Three roses

Visitation is over, at last. Call me selfish, but I'm glad it's over.

We've had a houseful of visitors today, and—in the great Southern tradition—they all brought food. The fridge is full to bursting, and we have drinks and paper plates and sandwiches to spare.

To quote my brother-in-law: "Don't eat that cherry pie."

"Not good?"

"Nah. I'll eat it. Wouldn't want y'all to get sick or anything."

Last I checked, Carl had eaten about three generous slices of pie so far. There's one piece left, and I fully expect that Carl will come over and polish it off with lunch.

We had a bit of a fracas today when we learned that at least one of the local florists told their customers that Dad's visitation was from 6-8 p.m. today instead of the 7-9 p.m. that it actually was. In order to prevent any hurt feelings, Jeff and I were at the funeral home just before 6 so that the people arriving early would see at least one member of Dad's family.

Like I said, call me selfish, but Andrew and Joy can attest to the fact that visitation tonight was a packed house. Both of them looked around with a mingled look of fascination and shock at the sheer number of people who were there to pay respects.

A couple hundred people showed up.

Most of Tull showed up.

Virtually all of Mom and Dad's families showed up.

On one side of the casket is the standing flower arrangement from the fire department. The other is from the city, denoting his status as a city councilman. On top of the casket are his fireman's hat, his hard hat from work, and three roses—white ones for my sister and I, and a red one for my mother.

Beside me tonight were more family than I've had around me in months. Years, even. I've always heard jokes about how southerners from large families can reel off relationships without blinking an eye. Sure, I know that Mary Faye is actually my great-aunt, and that Holly is my first cousin once removed, and that Phil's new grandchild is my second cousin once removed…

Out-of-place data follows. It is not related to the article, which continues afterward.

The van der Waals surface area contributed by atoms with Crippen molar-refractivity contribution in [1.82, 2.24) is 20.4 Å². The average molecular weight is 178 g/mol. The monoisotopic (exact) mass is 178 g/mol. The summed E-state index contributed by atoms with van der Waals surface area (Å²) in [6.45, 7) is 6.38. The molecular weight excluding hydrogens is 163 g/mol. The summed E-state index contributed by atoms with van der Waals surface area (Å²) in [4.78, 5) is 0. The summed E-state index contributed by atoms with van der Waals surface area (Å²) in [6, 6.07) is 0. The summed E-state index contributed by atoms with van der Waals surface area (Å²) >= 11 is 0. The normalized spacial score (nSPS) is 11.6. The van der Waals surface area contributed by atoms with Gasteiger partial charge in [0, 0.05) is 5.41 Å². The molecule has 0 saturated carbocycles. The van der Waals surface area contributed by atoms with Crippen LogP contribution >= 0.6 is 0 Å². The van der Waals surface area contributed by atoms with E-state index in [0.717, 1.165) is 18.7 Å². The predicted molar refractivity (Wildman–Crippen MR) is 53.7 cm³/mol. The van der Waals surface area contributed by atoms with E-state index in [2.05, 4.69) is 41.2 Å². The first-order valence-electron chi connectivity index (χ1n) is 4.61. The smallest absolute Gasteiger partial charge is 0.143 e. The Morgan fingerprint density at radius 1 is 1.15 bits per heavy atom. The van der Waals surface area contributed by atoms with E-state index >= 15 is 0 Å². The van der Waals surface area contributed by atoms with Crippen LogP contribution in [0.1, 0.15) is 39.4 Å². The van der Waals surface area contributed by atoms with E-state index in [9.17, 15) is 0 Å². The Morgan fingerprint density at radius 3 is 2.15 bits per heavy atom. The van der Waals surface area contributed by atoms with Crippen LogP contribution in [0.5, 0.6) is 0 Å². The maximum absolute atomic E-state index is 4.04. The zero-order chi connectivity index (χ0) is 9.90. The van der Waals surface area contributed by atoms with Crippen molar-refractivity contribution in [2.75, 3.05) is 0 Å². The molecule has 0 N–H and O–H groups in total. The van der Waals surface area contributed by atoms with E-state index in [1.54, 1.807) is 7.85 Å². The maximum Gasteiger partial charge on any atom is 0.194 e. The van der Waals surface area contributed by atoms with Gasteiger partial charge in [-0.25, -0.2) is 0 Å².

…but I kept turning around and spotting the quiet, still figure in the casket, and staring at the rose on top of the casket that represents me.

I'm a lot of things: a sister, a cousin, an aunt, a friend, a spouse—but right now, more than anything, I'm a grown daughter who misses her father very, very much.

The funeral is tomorrow. I don't quite know how I'll manage to get through it, but I must.

(Notes to friends and family who read this site: Rachel, we took the pictures of Dakota that you wanted. Eleanor and Andrew and Joy, thank you for showing up tonight. Geof, Eleanor gave the hugs you asked her to give. Heather and Andy, the lilies should bloom tomorrow; Steph, the arrangement you sent is beautiful.)

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Amy, you'll get through with the love of your family and your friends, even those of us who can't be there and hate it, hate it, hate it.